Over the past eight years of studying the Arctic seafloor, Mayer and his team have mapped more than 164,000 square miles of previously inaccessible waters.
This summer, the destination was a previously mapped underwater valley to determine whether the canyon is part of the continental shelf.
“What we’re looking for is this big valley so we can dredge its steep walls,” said Mayer.
“We’re going to drag a dredge, or a big, steel basket up the wall to try and break pieces of rock off to determine what it’s made out of. The dredge is actually for the Canadians mostly,” said Mayer. “Canada has collected seismic data for us (the U.S.) this year, so we are dredging and mapping for them.”

Crewmembers aboard Coast Guard Cutter Healy prepare to deploy a dredge in the Arctic Ocean on Sept. 23, 2016.
The dredge collected rock samples from outcrops of a seafloor canyon.
U.S. Coast Guard photo by Petty Officer 3rd Class Lauren Steenson.

Just after a pink and orange sunrise over ice covered waters on Friday, Sept. 23, the bundled up Healy deck crew gathered on the fantail to deploy the steel dredge with a crane.
The crane slowly lifted the chainmail basket off the deck, boomed it overboard, and lowered it into the trench of open water broken by the bridge team that morning.
In the aft conning room, the scientists kept their eyes on the depth and position of the dredge while the deck chief and first lieutenant monitored the safety of their crewmembers on deck.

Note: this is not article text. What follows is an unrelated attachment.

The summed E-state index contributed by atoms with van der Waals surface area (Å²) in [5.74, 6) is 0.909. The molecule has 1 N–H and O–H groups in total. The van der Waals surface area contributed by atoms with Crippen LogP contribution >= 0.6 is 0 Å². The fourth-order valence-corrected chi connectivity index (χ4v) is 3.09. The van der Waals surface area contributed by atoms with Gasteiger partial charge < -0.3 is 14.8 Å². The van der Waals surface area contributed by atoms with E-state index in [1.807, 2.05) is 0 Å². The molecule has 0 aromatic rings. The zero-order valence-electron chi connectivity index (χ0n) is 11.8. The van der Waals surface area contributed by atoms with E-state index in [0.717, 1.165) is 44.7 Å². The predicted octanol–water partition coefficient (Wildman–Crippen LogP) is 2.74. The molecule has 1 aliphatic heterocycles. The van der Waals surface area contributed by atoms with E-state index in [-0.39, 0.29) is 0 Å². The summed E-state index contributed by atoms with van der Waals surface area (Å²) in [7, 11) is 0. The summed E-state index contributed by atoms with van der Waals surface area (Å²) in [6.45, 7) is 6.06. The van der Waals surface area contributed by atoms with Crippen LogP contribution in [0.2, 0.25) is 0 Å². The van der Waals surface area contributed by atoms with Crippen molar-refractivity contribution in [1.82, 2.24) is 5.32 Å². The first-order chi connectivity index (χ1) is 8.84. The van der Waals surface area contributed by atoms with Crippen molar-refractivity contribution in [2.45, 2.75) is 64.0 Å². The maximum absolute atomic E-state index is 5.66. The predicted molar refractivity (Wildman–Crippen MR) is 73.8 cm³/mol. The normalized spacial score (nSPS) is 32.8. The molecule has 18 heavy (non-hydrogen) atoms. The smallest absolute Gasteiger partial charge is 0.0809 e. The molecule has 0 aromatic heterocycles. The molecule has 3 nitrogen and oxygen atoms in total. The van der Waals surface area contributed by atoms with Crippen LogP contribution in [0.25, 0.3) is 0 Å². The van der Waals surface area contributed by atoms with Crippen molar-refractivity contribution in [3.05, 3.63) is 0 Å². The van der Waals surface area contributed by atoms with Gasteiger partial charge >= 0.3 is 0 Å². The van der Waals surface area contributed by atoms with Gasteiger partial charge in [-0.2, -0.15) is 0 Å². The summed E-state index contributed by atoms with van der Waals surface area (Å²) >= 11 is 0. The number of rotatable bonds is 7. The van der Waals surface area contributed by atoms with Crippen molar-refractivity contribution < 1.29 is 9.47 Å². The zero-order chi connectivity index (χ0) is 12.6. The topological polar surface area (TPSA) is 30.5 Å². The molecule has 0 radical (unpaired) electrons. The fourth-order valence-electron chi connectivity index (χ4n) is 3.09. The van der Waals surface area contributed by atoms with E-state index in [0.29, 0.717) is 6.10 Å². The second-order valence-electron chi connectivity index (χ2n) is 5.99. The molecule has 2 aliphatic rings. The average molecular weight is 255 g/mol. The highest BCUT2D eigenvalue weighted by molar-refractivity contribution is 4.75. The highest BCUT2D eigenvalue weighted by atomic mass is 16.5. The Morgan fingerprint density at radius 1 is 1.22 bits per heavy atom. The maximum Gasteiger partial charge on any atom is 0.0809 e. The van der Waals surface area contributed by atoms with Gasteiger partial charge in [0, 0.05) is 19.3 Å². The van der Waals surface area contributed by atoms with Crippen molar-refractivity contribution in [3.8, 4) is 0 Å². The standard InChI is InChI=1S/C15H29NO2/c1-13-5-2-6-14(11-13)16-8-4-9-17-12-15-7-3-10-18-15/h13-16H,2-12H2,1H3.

The cable attached to the dredge was more than a 1/2 inch thick, but the resistance of pulling the dredge up a cliff face through the water tightens and stretches the cable like a bungee cord. If it were to break under strain, it could whip through anything in its path.
It was hours until they saw the dredge again.
The scientists watched eagerly on deck in orange insulated suits waiting to dig through the muddy dredge basket like a Christmas present.
The first rock they uncovered was just bigger than a softball.
After dumping the contents out on deck, they started sifting through on their hands and knees finding more small samples, enough to fill a five-gallon bucket.

 Crewmembers and scientists aboard Coast Guard Cutter Healy empty the contents of dredge on deck to find rock samples in the Arctic Ocean on Sept. 23, 2016.
The scientists recovered several rock samples from the mud.
U.S. Coast Guard photo by Petty Officer 3rd Class Lauren Steenson.

Then the equipment was reset, and the entire process was completed again.
By evening, the deck crew had executed another successful dredge which yielded further valuable rock samples for the science members to study.
“We recovered rocks from both dredges, which is great. It turned out very successful,” said Mayer. “The mission was very constrained, but everyone has bent over backward to mitigate weather and time challenges.”